- Glenn Nelson, ESPNHS HoopGurlz
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NEW YORK -- Describing the path to St. Michael Academy almost is as daunting as fielding a prominent girl's basketball team there. It's not quite uptown enough to be Midtown and not downtown enough to be Downtown. Making stops on the Seventh or Eighth Avenue subway lines, where most tourists disembark for the likes of the iconic Macy's department store, requires an additional trek on foot in and out of the shadows of Penn Station and the U.S. Post Office.
Blinking, evading traffic during a jaywalk, or checking Facebook on an iPhone, risks missing the place altogether.
Even Apache Paschall, the head girl's basketball coach at St. Michael, misses the mark sometimes. "The miracle on 34th Street," he calls the school, which technically is located on West 33rd (in Paschall's defense, the church and parish offices are on 34th). However, picking that nit is to miss Paschall's allusion to the holiday classic film of the same name, as well as the nearby basketball shrine, Madison Square Garden, host to many miracles of the hoops variety.
The next such miracle could belong to Paschall and his girls. St. Michael has big-time talent, as many as 11 eventual Division I players, and enough to be ranked No. 3 in the ESPN RISE preseason FAB 50. The team has Empire State size, guards with as much shake as the Studio 54 dance floor and a sharp-shooting superstar in Shenneika Smith, who is No. 7 in the ESPN HoopGurlz Hundred for 2009.
To hold its ranking, or contend for a national title, St. Mike will have to negotiate a road filled with the kind of potholes that would make any native New Yorker proud. With a limited travel budget (they drive everywhere), Paschall has set up a schedule that is national in scope – No. 9 Oak Hill and dangerous Keough at the beginning of December, Nimitz and otherworldly Brittney Griner later in the month, No. 12 H.D. Woodson in January and No. 14 University at Seton Hall in February. Then there are the locals with which to contend – No. 8 Christ the King and No. 16 Murry Bertraum, as well as St. John the Baptist, which returns Rutgers commit Christine Huber, the 73rd prospect in the ESPN HoopGurlz Hundred.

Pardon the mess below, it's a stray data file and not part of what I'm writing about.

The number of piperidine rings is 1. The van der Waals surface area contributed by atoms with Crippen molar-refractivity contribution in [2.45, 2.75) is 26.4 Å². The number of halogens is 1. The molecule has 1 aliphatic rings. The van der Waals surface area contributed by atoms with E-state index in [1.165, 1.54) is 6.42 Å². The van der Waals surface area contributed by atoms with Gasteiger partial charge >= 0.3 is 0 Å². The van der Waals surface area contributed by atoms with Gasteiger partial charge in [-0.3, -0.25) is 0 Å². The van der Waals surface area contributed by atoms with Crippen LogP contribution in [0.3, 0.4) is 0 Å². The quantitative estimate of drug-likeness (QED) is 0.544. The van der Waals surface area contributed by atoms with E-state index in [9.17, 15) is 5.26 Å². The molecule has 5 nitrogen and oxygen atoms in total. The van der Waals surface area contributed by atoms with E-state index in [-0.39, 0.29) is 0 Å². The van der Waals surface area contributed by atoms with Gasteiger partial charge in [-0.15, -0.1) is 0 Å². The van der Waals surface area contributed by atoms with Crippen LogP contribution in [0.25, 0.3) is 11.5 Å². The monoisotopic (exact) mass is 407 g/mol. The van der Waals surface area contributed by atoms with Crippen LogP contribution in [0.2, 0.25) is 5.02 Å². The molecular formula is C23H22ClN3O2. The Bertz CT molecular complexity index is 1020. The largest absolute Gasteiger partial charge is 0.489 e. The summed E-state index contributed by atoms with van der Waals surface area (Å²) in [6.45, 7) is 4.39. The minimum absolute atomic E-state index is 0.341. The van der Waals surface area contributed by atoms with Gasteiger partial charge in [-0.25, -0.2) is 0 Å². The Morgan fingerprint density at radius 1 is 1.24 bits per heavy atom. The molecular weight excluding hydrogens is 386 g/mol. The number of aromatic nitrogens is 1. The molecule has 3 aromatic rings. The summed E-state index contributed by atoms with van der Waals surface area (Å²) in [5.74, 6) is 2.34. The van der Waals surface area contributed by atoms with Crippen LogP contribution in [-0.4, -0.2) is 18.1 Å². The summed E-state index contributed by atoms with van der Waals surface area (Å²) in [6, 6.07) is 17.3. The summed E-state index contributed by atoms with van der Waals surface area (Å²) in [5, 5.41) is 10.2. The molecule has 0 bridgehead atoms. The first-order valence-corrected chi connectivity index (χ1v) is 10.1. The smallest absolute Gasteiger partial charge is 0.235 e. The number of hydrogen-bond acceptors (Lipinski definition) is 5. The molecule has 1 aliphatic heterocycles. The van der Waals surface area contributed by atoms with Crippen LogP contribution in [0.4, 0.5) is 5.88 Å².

It is a schedule in which, as feisty point guard Jennifer O'Neill puts it, "no one is going to hand us anything." If they handle the schedule and grow as a team? "We'll be a force to be reckoned with," she says.
This is not a viewpoint held only by St. Michael, by the way. Being a national power has been for years a New York state of mind. Bergtraum was No. 1 in the estimation of some last year and 2004 with a team that included Shannon Bobbitt (WNBA), Epiphanny Prince (Rutgers) and Erica Morrow (Syracuse). Christ the King won consecutive mythical national titles in 2005 and 2006 with teams led by Tina Charles, now a starter at Connecticut.
Christ the King, located in Queens, struggled last year with a young team. But the youth, particularly long, athletic sophomore Bria Smith, is blossoming; transfer Aerial Edwards is eligible and ultra-athletic Tahira Johnson, who recently committed to South Florida, is ready to lead. Christ the King is a mainstay at the prestigious, pre-Christmas Nike Tournament of Champions in Chandler, Ariz., where the Royals' troubles began last year.